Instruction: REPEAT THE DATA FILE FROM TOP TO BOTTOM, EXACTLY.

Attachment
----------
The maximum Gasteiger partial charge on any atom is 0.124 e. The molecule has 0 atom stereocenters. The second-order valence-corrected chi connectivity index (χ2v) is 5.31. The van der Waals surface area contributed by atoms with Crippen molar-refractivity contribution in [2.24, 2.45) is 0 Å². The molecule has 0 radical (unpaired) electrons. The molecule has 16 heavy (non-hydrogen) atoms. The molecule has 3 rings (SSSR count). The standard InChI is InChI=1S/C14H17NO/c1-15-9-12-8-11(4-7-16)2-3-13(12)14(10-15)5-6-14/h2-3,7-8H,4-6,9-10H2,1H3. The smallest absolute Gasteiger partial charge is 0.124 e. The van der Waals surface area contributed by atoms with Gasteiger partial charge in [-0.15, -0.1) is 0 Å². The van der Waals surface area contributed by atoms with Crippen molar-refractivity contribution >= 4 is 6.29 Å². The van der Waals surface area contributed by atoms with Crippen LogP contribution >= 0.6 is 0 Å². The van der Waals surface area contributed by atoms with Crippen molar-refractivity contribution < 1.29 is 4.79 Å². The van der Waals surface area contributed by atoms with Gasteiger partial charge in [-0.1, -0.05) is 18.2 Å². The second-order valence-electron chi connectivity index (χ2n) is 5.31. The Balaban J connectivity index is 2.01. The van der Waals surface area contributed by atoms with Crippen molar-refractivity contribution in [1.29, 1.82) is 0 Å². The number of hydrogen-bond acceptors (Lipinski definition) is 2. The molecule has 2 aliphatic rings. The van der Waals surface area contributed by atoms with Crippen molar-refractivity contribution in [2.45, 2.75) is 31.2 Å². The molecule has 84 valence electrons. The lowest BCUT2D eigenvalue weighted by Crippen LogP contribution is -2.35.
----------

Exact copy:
The maximum Gasteiger partial charge on any atom is 0.124 e. The molecule has 0 atom stereocenters. The second-order valence-corrected chi connectivity index (χ2v) is 5.31. The van der Waals surface area contributed by atoms with Crippen molar-refractivity contribution in [2.24, 2.45) is 0 Å². The molecule has 0 radical (unpaired) electrons. The molecule has 16 heavy (non-hydrogen) atoms. The molecule has 3 rings (SSSR count). The standard InChI is InChI=1S/C14H17NO/c1-15-9-12-8-11(4-7-16)2-3-13(12)14(10-15)5-6-14/h2-3,7-8H,4-6,9-10H2,1H3. The smallest absolute Gasteiger partial charge is 0.124 e. The van der Waals surface area contributed by atoms with Gasteiger partial charge in [-0.15, -0.1) is 0 Å². The van der Waals surface area contributed by atoms with Crippen molar-refractivity contribution >= 4 is 6.29 Å². The van der Waals surface area contributed by atoms with Crippen LogP contribution >= 0.6 is 0 Å². The van der Waals surface area contributed by atoms with Crippen molar-refractivity contribution < 1.29 is 4.79 Å². The van der Waals surface area contributed by atoms with Gasteiger partial charge in [-0.1, -0.05) is 18.2 Å². The second-order valence-electron chi connectivity index (χ2n) is 5.31. The Balaban J connectivity index is 2.01. The van der Waals surface area contributed by atoms with Crippen molar-refractivity contribution in [1.29, 1.82) is 0 Å². The number of hydrogen-bond acceptors (Lipinski definition) is 2. The molecule has 2 aliphatic rings. The van der Waals surface area contributed by atoms with Crippen molar-refractivity contribution in [2.45, 2.75) is 31.2 Å². The molecule has 84 valence electrons. The lowest BCUT2D eigenvalue weighted by Crippen LogP contribution is -2.35.